Created in 1984 as the Strategic Defense Initiative, the United
States’ ballistic missile defense (BMD) program is attempting
to develop a complex system of ground-based interceptor missiles,
carrying kinetic kill vehicles that would destroy enemy ballistic
missiles. Since its inception, the BMD program received about $60
billion, in a continuous flow of about $4 billion annually.
Most of the funding has been allocated to technologies for target
surveillance, acquisition, tracking and kill assessment, directed
energy weapons and kinetic energy weapons.
To justify these expenditures, the BMD organization has publicized
an array of potential benefits that would accrue from its program,
in the form of commercial technology spin-offs. (More details are
available on the Web site: www.acq.osd.mil/bmdo/ bmdolink/html/update.
Among those spin-offs are applications for the automotive industry,
computers and space and innovations in medical technologies. For
instance, Honeywell’s ring laser gyros developed for BMD were
used in commercial aircraft such as Boeing’s 737s and 777s,
with marked improvements in reliability.
If the BMD program proves to be successful, its benefits to national
defense will be obvious. In the meantime, it appears that the wrong
questions are being asked concerning this program, thus generating
All scientific and technological projects that are geared to challenging
and complex phenomena are by nature risky, with uncertain results
or timelines for success.
There are no guarantees that a chosen technical approach will succeed.
In 1909, for instance, Paul Ehrlich discovered the effective use
of organic arsenic in the treatment of syphilis–after 605
experimental attempts. He named the compound "Salvarsan (savior
of souls) 606."
Arguments that funding the BMD system will lead to a renewed arms
race are based on the underlying assumptions that other nations
today have the ability to join in such a development. No other country
or group of countries has the economic resources to catch up to
15 years of technological development of the U.S. BMD program, or
to embark on a continuing effort.
The questions that should be asked are not whether the United States
should fund this specific program, but:
Once we set aside the issues of inherent risks and the threat of
a renewed global arms race, we should fund the BMD effort because
of the potential benefits from such massive investments in cutting-edge
science and technology.
The primary reason for the BMD program is to create a protective
shield against enemy missiles. But, even if an effective shield
does not materialize, these massive investments in technology will
produce outcomes that will be diffused throughout the U.S. economy
Scientific innovations, thus, will be widely diffused and adopted
by a myriad of users in economic and social organizations. In this
sense, the distinctions between military and civilian technology
efforts are impractical and insignificant.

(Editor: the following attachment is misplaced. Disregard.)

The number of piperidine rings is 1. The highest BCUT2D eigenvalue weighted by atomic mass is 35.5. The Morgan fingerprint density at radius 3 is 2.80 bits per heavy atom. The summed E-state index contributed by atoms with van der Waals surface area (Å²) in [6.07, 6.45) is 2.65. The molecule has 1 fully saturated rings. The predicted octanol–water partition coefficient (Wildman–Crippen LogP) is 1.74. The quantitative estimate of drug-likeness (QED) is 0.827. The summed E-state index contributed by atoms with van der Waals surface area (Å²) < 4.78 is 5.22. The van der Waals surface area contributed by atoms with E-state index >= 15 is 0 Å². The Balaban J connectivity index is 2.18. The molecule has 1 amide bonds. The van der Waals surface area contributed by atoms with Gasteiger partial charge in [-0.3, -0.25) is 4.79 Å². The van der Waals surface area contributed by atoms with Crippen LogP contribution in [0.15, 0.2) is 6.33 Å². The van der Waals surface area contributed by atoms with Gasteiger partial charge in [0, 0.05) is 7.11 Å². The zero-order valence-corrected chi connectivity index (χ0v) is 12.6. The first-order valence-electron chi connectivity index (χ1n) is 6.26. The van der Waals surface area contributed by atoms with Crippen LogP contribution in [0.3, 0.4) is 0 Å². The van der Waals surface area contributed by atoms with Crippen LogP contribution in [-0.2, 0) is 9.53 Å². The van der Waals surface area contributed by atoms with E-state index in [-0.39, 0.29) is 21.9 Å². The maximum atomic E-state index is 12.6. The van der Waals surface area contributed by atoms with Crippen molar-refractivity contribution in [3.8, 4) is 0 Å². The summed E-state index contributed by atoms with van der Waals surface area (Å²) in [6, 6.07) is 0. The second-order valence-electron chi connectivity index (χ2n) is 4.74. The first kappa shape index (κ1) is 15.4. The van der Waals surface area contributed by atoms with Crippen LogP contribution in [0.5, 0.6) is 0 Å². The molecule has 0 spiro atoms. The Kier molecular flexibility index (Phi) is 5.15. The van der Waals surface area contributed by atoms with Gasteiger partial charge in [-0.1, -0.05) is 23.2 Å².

Historically, nations that were able to implement technological
outcomes across sectors proved to be more secure. In addition, there
are benefits accruing to social and economic activities such as
healthcare, manufacturing and information technologies.
As we experience a decline of the public role in funding national
science and technology–that gap being filled by industry–investments
in a massive interdisciplinary scientific program are a welcome
infusion into the overall national strategy for technological advancements.
In 1996, a Congressional Budget Office report estimated the total
cost for the BMD program to be about $5 billion a year through the
year 2030. However expensive some believe this figure to be, such
an annual infusion of science and technology funding merely replaces
the reduction in federal funding commitments for science and technology
in the 1990s.
Funds spent on the complexities of a ballistic missile defense
network will bear fruits that will reverberate throughout the economy.
In the final analysis, years hence, the development of a working
ballistic missile defensive shield may be considered a "bonus"
America’s world superiority, accrued in the past 50 years,
has been due to the confluence of factors such as massive investments
by both public and private sectors in science and technology, popular
support for those programs, investments in an infrastructure of
research institutions and education and an environment supportive
of entrepreneurship and innovation.
To be sure, there is much skepticism within the scientific community
about the BMD program.
Two tests of the system failed in January and July 2000. Scientists
opposing the project cited the complexity of the technologies involved,
and the low probability that the system will be feasible at all.
Last May, Professor Theodore Postol, from the Massachusetts Institute
of Technology wrote a letter to then White House Chief of Staff
John Podesta. The letter contended "that the Exoatmospheric
Kill Vehicle will be defeated by the simplest of balloon decoys."